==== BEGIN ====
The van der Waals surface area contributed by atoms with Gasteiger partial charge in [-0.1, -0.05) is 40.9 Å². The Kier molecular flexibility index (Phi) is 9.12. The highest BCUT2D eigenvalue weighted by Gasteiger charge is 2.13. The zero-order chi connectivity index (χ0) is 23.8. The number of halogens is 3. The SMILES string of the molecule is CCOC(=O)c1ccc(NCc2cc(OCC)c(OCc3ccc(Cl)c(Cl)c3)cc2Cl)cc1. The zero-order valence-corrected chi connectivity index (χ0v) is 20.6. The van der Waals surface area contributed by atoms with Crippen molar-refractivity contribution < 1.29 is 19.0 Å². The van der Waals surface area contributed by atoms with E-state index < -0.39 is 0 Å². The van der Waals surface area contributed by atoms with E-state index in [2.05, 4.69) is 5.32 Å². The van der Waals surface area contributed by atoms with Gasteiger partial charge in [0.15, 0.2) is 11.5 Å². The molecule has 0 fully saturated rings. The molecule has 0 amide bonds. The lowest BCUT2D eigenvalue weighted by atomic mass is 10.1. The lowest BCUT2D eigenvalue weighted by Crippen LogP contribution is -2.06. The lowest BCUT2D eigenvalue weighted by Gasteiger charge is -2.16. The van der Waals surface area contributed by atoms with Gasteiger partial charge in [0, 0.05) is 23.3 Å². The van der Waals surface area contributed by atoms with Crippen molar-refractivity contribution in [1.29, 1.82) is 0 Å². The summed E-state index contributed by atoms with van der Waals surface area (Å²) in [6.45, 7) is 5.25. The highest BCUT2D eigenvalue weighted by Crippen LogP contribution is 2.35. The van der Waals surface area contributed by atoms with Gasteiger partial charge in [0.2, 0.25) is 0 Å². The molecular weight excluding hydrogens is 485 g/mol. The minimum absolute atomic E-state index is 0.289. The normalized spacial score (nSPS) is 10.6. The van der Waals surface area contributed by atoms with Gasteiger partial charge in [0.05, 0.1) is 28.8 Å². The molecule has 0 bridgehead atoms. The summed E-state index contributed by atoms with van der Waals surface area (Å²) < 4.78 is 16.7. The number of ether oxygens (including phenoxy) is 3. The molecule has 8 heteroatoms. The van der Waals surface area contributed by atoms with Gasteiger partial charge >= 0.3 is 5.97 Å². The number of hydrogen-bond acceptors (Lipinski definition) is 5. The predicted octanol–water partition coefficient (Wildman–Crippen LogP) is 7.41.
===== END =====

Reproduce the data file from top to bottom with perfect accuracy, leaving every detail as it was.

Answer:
The van der Waals surface area contributed by atoms with Gasteiger partial charge in [-0.1, -0.05) is 40.9 Å². The Kier molecular flexibility index (Phi) is 9.12. The highest BCUT2D eigenvalue weighted by Gasteiger charge is 2.13. The zero-order chi connectivity index (χ0) is 23.8. The number of halogens is 3. The SMILES string of the molecule is CCOC(=O)c1ccc(NCc2cc(OCC)c(OCc3ccc(Cl)c(Cl)c3)cc2Cl)cc1. The zero-order valence-corrected chi connectivity index (χ0v) is 20.6. The van der Waals surface area contributed by atoms with Crippen molar-refractivity contribution < 1.29 is 19.0 Å². The van der Waals surface area contributed by atoms with E-state index < -0.39 is 0 Å². The van der Waals surface area contributed by atoms with E-state index in [2.05, 4.69) is 5.32 Å². The van der Waals surface area contributed by atoms with Gasteiger partial charge in [0.15, 0.2) is 11.5 Å². The molecule has 0 fully saturated rings. The molecule has 0 amide bonds. The lowest BCUT2D eigenvalue weighted by atomic mass is 10.1. The lowest BCUT2D eigenvalue weighted by Crippen LogP contribution is -2.06. The lowest BCUT2D eigenvalue weighted by Gasteiger charge is -2.16. The van der Waals surface area contributed by atoms with Gasteiger partial charge in [0, 0.05) is 23.3 Å². The van der Waals surface area contributed by atoms with Crippen molar-refractivity contribution in [1.29, 1.82) is 0 Å². The summed E-state index contributed by atoms with van der Waals surface area (Å²) in [6.45, 7) is 5.25. The highest BCUT2D eigenvalue weighted by Crippen LogP contribution is 2.35. The van der Waals surface area contributed by atoms with Gasteiger partial charge in [0.2, 0.25) is 0 Å². The molecular weight excluding hydrogens is 485 g/mol. The minimum absolute atomic E-state index is 0.289. The normalized spacial score (nSPS) is 10.6. The van der Waals surface area contributed by atoms with Gasteiger partial charge in [0.05, 0.1) is 28.8 Å². The molecule has 0 bridgehead atoms. The summed E-state index contributed by atoms with van der Waals surface area (Å²) < 4.78 is 16.7. The number of ether oxygens (including phenoxy) is 3. The molecule has 8 heteroatoms. The van der Waals surface area contributed by atoms with Gasteiger partial charge >= 0.3 is 5.97 Å². The number of hydrogen-bond acceptors (Lipinski definition) is 5. The predicted octanol–water partition coefficient (Wildman–Crippen LogP) is 7.41.